A brand-new Sega Genesis RPG in this day and age? It’s a notion that should make any seasoned RPGFan perk their ears up. What started in 2004 as a small project called Tavern RPG on the website Eidolon’s Inn eventually transformed into the full-fledged game we know as Pier Solar and the Great Architects. After six long years of development limbo, the finished product finally made its way into the homes of early adopters. I missed out on the first two prints of the game, but when I heard that developer WaterMelon was preparing a third run in late 2011, I seized the opportunity to see finally what the hype was all about.
First impressions are important, and Pier Solar makes an excellent one. The packaging design is extremely professional and attractive, to the point that it influenced my decision to buy the game. The “Reprint Edition” includes a full-color instruction manual, a glossy poster, a sheet of stickers, and the cartridge itself, all in a gorgeous clamshell case. It’s hard not to be wowed by the sheer authenticity of the package, and it’s a real treat for collectors.
Unfortunately, as many of us learn in life, our first impressions aren’t always correct. Everything about Pier Solar looks great on paper, but when I actually dug into the meat of the game, I came away somewhat disappointed. Some elements are fantastic, like the graphics and music, but poor design decisions in many other areas sour the overall experience. The end result is an ambitious project that doesn’t reach its full potential.
But what is Pier Solar about? If you’ve played a Japanese RPG at any point in your life, you’re familiar with the game’s plot. Hoston, a young botanist living in the city of Reja, is determined to find a cure for his father’s terminal illness. When he hears of an herb that can remedy any ailment, he sets off to find it with his best friends, Alina (the resident healer/mage) and Edessot (the plucky young genius). Things take off from there, and the young heroes are soon sent on a world-spanning adventure. The characters are likeable, if predictable, and develop at an unusual pace. The same can be said of the plot; an early event caught me off guard, and the game hardly gave me a chance to process what had happened before moving on. It’s not impossible to follow by any means, but it can be a bit jarring when one is accustomed to more explanation or character reaction.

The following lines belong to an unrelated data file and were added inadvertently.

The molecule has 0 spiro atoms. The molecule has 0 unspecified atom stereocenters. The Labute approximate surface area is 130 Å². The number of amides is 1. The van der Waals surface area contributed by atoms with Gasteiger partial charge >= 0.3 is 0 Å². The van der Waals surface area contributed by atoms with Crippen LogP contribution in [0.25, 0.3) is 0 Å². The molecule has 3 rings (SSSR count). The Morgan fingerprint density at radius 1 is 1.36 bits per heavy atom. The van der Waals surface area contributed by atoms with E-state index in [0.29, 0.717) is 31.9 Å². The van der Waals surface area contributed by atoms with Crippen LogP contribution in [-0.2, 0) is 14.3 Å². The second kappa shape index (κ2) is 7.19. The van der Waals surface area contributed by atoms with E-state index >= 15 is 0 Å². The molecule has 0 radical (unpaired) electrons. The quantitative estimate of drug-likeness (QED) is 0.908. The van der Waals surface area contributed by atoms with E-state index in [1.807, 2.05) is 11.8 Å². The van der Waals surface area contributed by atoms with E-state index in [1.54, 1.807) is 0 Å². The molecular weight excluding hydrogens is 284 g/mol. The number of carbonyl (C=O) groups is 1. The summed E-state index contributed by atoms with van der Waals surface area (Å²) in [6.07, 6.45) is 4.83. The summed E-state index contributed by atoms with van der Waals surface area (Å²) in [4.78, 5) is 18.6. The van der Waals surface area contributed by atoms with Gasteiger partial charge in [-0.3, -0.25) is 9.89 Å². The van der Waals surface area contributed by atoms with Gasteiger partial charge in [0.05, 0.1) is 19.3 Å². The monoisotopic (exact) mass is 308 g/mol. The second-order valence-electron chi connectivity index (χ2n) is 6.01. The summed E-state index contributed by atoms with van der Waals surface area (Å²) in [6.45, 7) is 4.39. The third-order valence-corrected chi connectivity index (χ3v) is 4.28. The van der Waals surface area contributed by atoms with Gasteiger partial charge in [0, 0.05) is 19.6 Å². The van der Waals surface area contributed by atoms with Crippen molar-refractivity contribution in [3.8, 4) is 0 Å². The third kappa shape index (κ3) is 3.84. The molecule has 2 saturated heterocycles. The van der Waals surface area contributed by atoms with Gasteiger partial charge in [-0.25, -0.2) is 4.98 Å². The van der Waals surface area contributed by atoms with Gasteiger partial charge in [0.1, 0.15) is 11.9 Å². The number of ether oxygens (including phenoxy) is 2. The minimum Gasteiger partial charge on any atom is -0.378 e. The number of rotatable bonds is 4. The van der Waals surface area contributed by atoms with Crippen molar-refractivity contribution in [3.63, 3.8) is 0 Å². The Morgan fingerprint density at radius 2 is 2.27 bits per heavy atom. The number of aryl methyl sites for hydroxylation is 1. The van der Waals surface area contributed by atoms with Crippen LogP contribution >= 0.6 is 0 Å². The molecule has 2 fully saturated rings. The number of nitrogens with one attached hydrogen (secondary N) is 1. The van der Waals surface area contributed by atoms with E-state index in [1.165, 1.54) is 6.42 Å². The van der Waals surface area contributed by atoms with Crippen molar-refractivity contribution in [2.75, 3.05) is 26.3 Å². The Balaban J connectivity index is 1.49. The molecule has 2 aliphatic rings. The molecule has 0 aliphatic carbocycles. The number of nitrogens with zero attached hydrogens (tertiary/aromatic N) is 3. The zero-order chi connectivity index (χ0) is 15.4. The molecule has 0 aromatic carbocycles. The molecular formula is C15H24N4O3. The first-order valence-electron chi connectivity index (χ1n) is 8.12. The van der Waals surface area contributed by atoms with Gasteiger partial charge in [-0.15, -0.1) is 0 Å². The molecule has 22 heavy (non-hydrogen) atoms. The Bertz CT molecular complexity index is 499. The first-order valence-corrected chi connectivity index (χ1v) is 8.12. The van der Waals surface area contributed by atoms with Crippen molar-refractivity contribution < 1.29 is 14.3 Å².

The game’s graphics are bright, detailed, and colorful. Environments are generally pleasant and sport nice touches, like leaves wafting in the forest breeze and bugs scuttling around inside desert ruins. (The dungeon design is another matter entirely, one that I’ll address in a few moments.) Key moments in the game’s plot are highlighted with emotive full-screen pixel art, not unlike that found in Phantasy Star IV. These are a delight, and I found myself playing just to see more of them. Enemy sprites in battle are unique and well-animated, though their variety leaves something to be desired. The characters do seem a bit squished and awkward at times, but it’s nothing I couldn’t look past.
Aurally, Pier Solar is great. The music is catchy and evokes the Genesis “feeling” perfectly, despite the repetitiveness of some tracks. I’ve probably spent as much time humming the main battle theme as I’ve actually spent playing the game. Even more impressive is the inclusion of an option to burn an enhanced music disc from WaterMelon’s website and pop it into a Sega CD for high-fidelity arrangements of every song in the game. The difference in sound quality is astonishing, and the improved music augments the game’s atmosphere.